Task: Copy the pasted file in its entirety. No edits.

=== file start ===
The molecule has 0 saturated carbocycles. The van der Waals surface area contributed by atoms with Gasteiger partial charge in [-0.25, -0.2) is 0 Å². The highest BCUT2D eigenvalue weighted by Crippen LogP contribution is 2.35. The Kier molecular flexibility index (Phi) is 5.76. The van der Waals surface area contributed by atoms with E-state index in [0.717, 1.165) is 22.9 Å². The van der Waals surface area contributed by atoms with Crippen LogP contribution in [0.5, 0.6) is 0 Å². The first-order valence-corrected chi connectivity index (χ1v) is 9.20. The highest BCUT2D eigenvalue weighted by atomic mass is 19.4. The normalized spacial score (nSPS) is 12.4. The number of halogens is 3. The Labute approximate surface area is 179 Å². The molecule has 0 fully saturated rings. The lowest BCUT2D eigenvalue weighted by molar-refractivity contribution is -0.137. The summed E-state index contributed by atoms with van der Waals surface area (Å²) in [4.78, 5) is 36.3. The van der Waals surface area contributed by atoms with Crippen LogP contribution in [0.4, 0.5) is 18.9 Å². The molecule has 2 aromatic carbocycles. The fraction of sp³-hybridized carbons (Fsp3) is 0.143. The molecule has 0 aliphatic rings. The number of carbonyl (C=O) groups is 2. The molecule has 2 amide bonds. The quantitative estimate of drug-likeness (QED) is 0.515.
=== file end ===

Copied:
The molecule has 0 saturated carbocycles. The van der Waals surface area contributed by atoms with Gasteiger partial charge in [-0.25, -0.2) is 0 Å². The highest BCUT2D eigenvalue weighted by Crippen LogP contribution is 2.35. The Kier molecular flexibility index (Phi) is 5.76. The van der Waals surface area contributed by atoms with E-state index in [0.717, 1.165) is 22.9 Å². The van der Waals surface area contributed by atoms with Crippen LogP contribution in [0.5, 0.6) is 0 Å². The first-order valence-corrected chi connectivity index (χ1v) is 9.20. The highest BCUT2D eigenvalue weighted by atomic mass is 19.4. The normalized spacial score (nSPS) is 12.4. The number of halogens is 3. The Labute approximate surface area is 179 Å². The molecule has 0 fully saturated rings. The lowest BCUT2D eigenvalue weighted by molar-refractivity contribution is -0.137. The summed E-state index contributed by atoms with van der Waals surface area (Å²) in [4.78, 5) is 36.3. The van der Waals surface area contributed by atoms with Crippen LogP contribution in [0.4, 0.5) is 18.9 Å². The molecule has 2 aromatic carbocycles. The fraction of sp³-hybridized carbons (Fsp3) is 0.143. The molecule has 0 aliphatic rings. The number of carbonyl (C=O) groups is 2. The molecule has 2 amide bonds. The quantitative estimate of drug-likeness (QED) is 0.515.